Presumably the tour of the Seething Lane house was brisk, so that the return journey could also be accomplished under favourable conditions. Note that, having escorted the Sandwich ladies back to The Wardrobe at Blackfriars, Sam and Elizabeth take to coach to ride back to Seething Lane; was the tide running faster by this time?

Nix   Link to this

The Lord Chancellor --

No mention here, but Samuel has previously made mention of Hyde's daughter Anne, whose marriage the previous fall to the Duke of York was highly controversial (did they really get secretly married earlier, or not til she was well along in her pregnancy?). She was the mother (and the Chancellor the grandfather) of two future queens, Mary and Anne.

Pedro.   Link to this

I wonder why the "young gentlemen" wished to go into France.

As the Lord Inchinbrooke was about 17 years old, and he was travelling with other young gentlemen, could he be undertaking “The Grand Tour of Europe”, or are we a little too early for the young aristocracy to be sent on this?

vicente   Link to this

Evelyn, John at the age 21,did the tour to Europe[Holland] starting 15th july 1641 thru oct 12th, most fascinating reading. Then his exile to Europe, later, is even a better read '43...

Josh   Link to this

Did Sam play the guitar? I thought it was the lute. The Background for the instrument doesn't specify.

daniel   Link to this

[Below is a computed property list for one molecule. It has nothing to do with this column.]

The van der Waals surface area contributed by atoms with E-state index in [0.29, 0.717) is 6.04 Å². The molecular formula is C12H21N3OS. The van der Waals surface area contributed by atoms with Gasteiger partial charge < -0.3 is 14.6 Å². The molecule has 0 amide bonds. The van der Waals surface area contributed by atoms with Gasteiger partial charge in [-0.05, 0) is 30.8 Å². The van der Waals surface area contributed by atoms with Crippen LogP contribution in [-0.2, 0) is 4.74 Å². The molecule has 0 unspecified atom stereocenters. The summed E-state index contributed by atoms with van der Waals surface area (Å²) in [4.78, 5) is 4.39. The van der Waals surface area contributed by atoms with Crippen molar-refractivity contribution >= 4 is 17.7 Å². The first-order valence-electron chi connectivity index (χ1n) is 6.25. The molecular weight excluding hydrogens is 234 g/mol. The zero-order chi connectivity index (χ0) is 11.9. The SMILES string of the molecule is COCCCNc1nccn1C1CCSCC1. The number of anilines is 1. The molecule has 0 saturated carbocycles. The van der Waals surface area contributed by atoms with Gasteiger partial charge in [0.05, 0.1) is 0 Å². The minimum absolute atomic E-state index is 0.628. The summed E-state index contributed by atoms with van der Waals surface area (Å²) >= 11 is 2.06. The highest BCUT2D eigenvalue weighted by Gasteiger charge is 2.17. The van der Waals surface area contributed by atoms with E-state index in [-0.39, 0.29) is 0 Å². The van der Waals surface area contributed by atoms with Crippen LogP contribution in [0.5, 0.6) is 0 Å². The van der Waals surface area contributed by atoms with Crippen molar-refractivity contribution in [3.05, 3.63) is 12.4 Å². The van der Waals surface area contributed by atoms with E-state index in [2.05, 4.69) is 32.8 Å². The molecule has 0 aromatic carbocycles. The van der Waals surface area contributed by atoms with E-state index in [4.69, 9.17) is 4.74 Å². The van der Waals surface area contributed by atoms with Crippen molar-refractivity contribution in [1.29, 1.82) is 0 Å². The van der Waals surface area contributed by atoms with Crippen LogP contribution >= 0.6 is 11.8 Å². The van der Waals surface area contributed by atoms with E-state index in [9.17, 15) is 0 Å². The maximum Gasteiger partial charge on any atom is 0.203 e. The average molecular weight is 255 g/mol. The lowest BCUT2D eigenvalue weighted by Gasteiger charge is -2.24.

Pepys the amteur-musician

my college text book on music of the seventeenth century by Stanley Sadie states among other things " sam...though a naval administrator by profession, Pepys was a keen amateur composer and performer on the violin, viol, guitar, theorbo, flageolet and recorder."

Did he play lute? yes and no. the theorbo is a related instrument with a very characteristic tuning and a full extra octave of bass strings mainly used in ensembles and as a continuo instrument.
if I recall corectly which instruments Sam tends to pick up and play with vigor in the period of the diary I seem to remember the flageolet and guitar being the most popular, viol being a close third.

Pauline   Link to this

"...it was expected that the Parliament was to have been adjourned...but something hinders it...."
The use of "something" tells us that Sam's intent to catch himself back up with current events has yet to be taken in task--or fulfilled.

dirk   Link to this

"...it was expected that the Parliament was to have been adjourned "but something hinders it…”

Could it be the “Bill to restore Ecclesiastical Jurisdiction” which Vicente mentioned ref yesterday 26 June?
http://www.pepysdiary.com/diary/1661/07/26/#21370

Terry Foreman   Link to this

"As the Lord Inchinbrooke was about 17 years old, and he was travelling with other young gentlemen, could he be undertaking 'The Grand Tour of Europe', or are we a little too early for the young aristocracy to be sent on this?"

Pedro, I don't know about the others, but Hinchingbrooke will tour with a tutor for many months. Letters from the tutor will be posted in the annots as they are available.